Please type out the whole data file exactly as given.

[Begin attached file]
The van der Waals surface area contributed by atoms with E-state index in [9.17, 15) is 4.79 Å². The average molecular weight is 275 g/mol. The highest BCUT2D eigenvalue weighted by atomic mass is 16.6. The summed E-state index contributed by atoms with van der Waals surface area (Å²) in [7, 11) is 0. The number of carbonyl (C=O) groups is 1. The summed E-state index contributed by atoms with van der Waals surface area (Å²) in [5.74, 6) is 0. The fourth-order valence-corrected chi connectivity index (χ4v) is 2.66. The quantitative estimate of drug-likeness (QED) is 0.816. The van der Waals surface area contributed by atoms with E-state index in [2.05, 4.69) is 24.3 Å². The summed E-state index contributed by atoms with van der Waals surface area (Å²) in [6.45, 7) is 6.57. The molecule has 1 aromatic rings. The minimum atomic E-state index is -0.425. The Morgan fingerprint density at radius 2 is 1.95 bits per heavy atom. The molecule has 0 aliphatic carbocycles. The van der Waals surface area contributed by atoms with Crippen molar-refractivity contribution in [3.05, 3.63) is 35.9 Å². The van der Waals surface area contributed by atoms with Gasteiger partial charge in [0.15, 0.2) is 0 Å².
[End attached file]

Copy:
The van der Waals surface area contributed by atoms with E-state index in [9.17, 15) is 4.79 Å². The average molecular weight is 275 g/mol. The highest BCUT2D eigenvalue weighted by atomic mass is 16.6. The summed E-state index contributed by atoms with van der Waals surface area (Å²) in [7, 11) is 0. The number of carbonyl (C=O) groups is 1. The summed E-state index contributed by atoms with van der Waals surface area (Å²) in [5.74, 6) is 0. The fourth-order valence-corrected chi connectivity index (χ4v) is 2.66. The quantitative estimate of drug-likeness (QED) is 0.816. The van der Waals surface area contributed by atoms with E-state index in [2.05, 4.69) is 24.3 Å². The summed E-state index contributed by atoms with van der Waals surface area (Å²) in [6.45, 7) is 6.57. The molecule has 1 aromatic rings. The minimum atomic E-state index is -0.425. The Morgan fingerprint density at radius 2 is 1.95 bits per heavy atom. The molecule has 0 aliphatic carbocycles. The van der Waals surface area contributed by atoms with Crippen molar-refractivity contribution in [3.05, 3.63) is 35.9 Å². The van der Waals surface area contributed by atoms with Gasteiger partial charge in [0.15, 0.2) is 0 Å².